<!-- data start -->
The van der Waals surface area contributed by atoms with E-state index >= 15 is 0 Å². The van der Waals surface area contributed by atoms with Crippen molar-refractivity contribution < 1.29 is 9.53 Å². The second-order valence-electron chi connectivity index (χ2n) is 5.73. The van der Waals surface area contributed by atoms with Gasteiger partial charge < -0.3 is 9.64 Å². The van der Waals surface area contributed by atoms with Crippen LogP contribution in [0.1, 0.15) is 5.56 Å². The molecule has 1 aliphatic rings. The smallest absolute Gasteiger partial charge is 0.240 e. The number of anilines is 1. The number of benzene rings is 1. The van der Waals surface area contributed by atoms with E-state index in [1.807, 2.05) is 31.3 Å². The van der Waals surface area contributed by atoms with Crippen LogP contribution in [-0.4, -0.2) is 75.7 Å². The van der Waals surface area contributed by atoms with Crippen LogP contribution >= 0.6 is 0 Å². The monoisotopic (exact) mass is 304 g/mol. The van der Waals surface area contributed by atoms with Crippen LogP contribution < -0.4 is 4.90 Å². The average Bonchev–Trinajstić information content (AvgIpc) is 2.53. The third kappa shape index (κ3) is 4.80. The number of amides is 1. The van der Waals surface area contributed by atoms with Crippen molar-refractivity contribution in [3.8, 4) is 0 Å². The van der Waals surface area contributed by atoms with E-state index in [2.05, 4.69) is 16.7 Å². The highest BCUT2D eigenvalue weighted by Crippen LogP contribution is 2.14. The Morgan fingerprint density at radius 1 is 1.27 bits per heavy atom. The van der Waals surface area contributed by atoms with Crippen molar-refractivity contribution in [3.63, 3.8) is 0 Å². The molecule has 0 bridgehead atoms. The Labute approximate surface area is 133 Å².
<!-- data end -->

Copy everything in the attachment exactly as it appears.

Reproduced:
The van der Waals surface area contributed by atoms with E-state index >= 15 is 0 Å². The van der Waals surface area contributed by atoms with Crippen molar-refractivity contribution < 1.29 is 9.53 Å². The second-order valence-electron chi connectivity index (χ2n) is 5.73. The van der Waals surface area contributed by atoms with Gasteiger partial charge < -0.3 is 9.64 Å². The van der Waals surface area contributed by atoms with Crippen LogP contribution in [0.1, 0.15) is 5.56 Å². The molecule has 1 aliphatic rings. The smallest absolute Gasteiger partial charge is 0.240 e. The number of anilines is 1. The number of benzene rings is 1. The van der Waals surface area contributed by atoms with E-state index in [1.807, 2.05) is 31.3 Å². The van der Waals surface area contributed by atoms with Crippen LogP contribution in [-0.4, -0.2) is 75.7 Å². The van der Waals surface area contributed by atoms with Crippen LogP contribution >= 0.6 is 0 Å². The monoisotopic (exact) mass is 304 g/mol. The van der Waals surface area contributed by atoms with Crippen LogP contribution < -0.4 is 4.90 Å². The average Bonchev–Trinajstić information content (AvgIpc) is 2.53. The third kappa shape index (κ3) is 4.80. The number of amides is 1. The van der Waals surface area contributed by atoms with Crippen molar-refractivity contribution in [3.8, 4) is 0 Å². The van der Waals surface area contributed by atoms with E-state index in [2.05, 4.69) is 16.7 Å². The highest BCUT2D eigenvalue weighted by Crippen LogP contribution is 2.14. The Morgan fingerprint density at radius 1 is 1.27 bits per heavy atom. The van der Waals surface area contributed by atoms with Crippen molar-refractivity contribution in [3.63, 3.8) is 0 Å². The molecule has 0 bridgehead atoms. The Labute approximate surface area is 133 Å².